Disagreement over proposed amendments to the Labour Dispute Act
The Norwegian labour market parties have, during spring 1997, been commenting on the proposed principles for a revision of the Labour Dispute Act. The committee which reviewed the Act proposed a strengthening of the confederations' position with regard to collective bargaining. Although the Norwegian Confederation of Trade Unions (LO) and the Confederation of Norwegian Business and Industry (NHO) basically support the proposal, there is significant opposition to it, particularly from several employee organisations.
Proposed new principles for the Labour Dispute Act
In 1993 the Ministry of Local Government and Labour asked the Labour Law Commission to review the Labour Dispute Act, and in particular the fundamental principles on which the Act is based. The Labour Law Commission is a permanent committee with representatives from the Norwegian Confederation of Trade Unions (LO), the Confederation of Norwegian Business and Industry (NHO) and the Government. The Norwegian Labour Dispute Act regulates a number of questions related to collective agreements, collective bargaining and industrial conflicts. The Act contains detailed regulations regarding the obligation not to take industrial action (the peace obligation) and the circumstances in which industrial conflict may take place. However, the Act is not explicit with regard to who has the right to demand negotiations and be party to a collective agreement. The Ministry asked the Commission to focus particularly on those circumstances where there are competing trade unions within the same collective agreement area. The current review marks the first major debate regarding the Act's fundamental principles since it was passed in 1915.
Three years passed before the Labour Law Commission submitted its recommendation (NOU 1996:14). The most important proposals were as follows:
- collective wage agreements which are agreed upon by the employee confederations may not be derogated from by an independent union - ie an employer may not conclude an agreement with an independent employee organisation which deviates from an agreement which has already been concluded with an employee confederation. Agreements which are concluded in conflict with this principle of "inderogability" may be deemed as invalid;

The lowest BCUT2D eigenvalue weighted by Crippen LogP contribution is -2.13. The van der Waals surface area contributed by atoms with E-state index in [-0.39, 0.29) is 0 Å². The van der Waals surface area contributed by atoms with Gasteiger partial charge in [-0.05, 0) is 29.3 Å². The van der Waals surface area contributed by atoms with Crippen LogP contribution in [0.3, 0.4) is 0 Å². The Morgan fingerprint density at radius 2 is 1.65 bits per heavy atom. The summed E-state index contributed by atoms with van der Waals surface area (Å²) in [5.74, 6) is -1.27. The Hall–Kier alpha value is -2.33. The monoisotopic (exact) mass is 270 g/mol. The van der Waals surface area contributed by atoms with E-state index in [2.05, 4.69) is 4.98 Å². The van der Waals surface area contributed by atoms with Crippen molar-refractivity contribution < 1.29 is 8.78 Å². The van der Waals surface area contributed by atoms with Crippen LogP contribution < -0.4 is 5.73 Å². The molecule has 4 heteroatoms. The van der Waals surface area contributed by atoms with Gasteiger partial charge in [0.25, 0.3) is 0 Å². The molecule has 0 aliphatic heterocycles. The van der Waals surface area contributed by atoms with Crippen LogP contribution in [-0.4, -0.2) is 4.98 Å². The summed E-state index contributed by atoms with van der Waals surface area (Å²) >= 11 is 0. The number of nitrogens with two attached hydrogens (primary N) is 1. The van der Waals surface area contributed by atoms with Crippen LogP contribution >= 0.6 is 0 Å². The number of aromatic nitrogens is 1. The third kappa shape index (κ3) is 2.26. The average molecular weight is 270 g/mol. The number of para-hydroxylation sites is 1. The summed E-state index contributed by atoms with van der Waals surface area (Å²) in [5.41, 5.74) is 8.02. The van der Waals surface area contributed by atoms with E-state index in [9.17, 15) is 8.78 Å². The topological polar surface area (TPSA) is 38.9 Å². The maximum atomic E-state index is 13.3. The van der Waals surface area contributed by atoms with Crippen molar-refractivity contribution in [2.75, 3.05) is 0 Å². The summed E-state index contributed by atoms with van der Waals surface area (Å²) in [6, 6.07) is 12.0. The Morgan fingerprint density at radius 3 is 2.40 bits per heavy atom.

- within the municipal sector, all employee organisations within a confederation shall be covered by the same ballot - ie trade unions may not on an independent basis take industrial action. This resembles the system which is in use in the state sector;.
- only the confederations on the employee side shall have formal rights to demand bargaining. Independent unions could, however, participate where bargaining had started; and
- for a confederation to have extended rights according to the Act - eg, to demand bargaining and conclude agreements from which agreements with independent union cannot derogate - it must represent at least 100,000 members covering more than one branch/sector and have the authority to represent the trade unions which are members of the confederation.
An important reason for the proposed amendments, is that Norway has been criticised by the International Labour Organisation (ILO) for having used compulsory arbitration in situations where it was doubtful whether the conflict put life and health in danger (the ILO sanctions such intervention only in such cases). The Labour Law Commission expressed concern about the use of the strike weapon by trade union federations to achieve better agreements than those already agreed upon by the employer and (the majority of) the confederations on the employee side. The Commission believes that by strengthening the authority of the confederations and by strengthening the principle of inderogability, there will be fewer industrial conflicts of this type. The wish to secure increased influence for the confederations also stems from the wish "to safeguard that wider societal interests are ensured in the wage settlements".
The comments from the labour market parties
The Labour Law Commission's recommendation was sent to the labour market parties in order for them to comment on the proposals.
On the employee side, LO and the Confederation of Vocational Unions (YS) support the central proposals in the recommendation. However, the recommendation has met with massive opposition from independent trade unions, from the Federation of Norwegian Professional Associations (AF) and from several unions affiliated to YS and LO.
On the employer side, NHO supports the main features of the recommendation. In the remaining employer organisations, the points of view vary somewhat. The Norwegian Association of Local Authorities (KS), which bargains on behalf of municipalities which employ approximately 350,000 persons, expresses support for the recommendation's proposals regarding the ballot system in the municipal sector. A number of smaller employer organisations are more sceptical about some of the major features of the recommendation, amongst others the emphasis which is placed on wage agreements concluded between the confederations.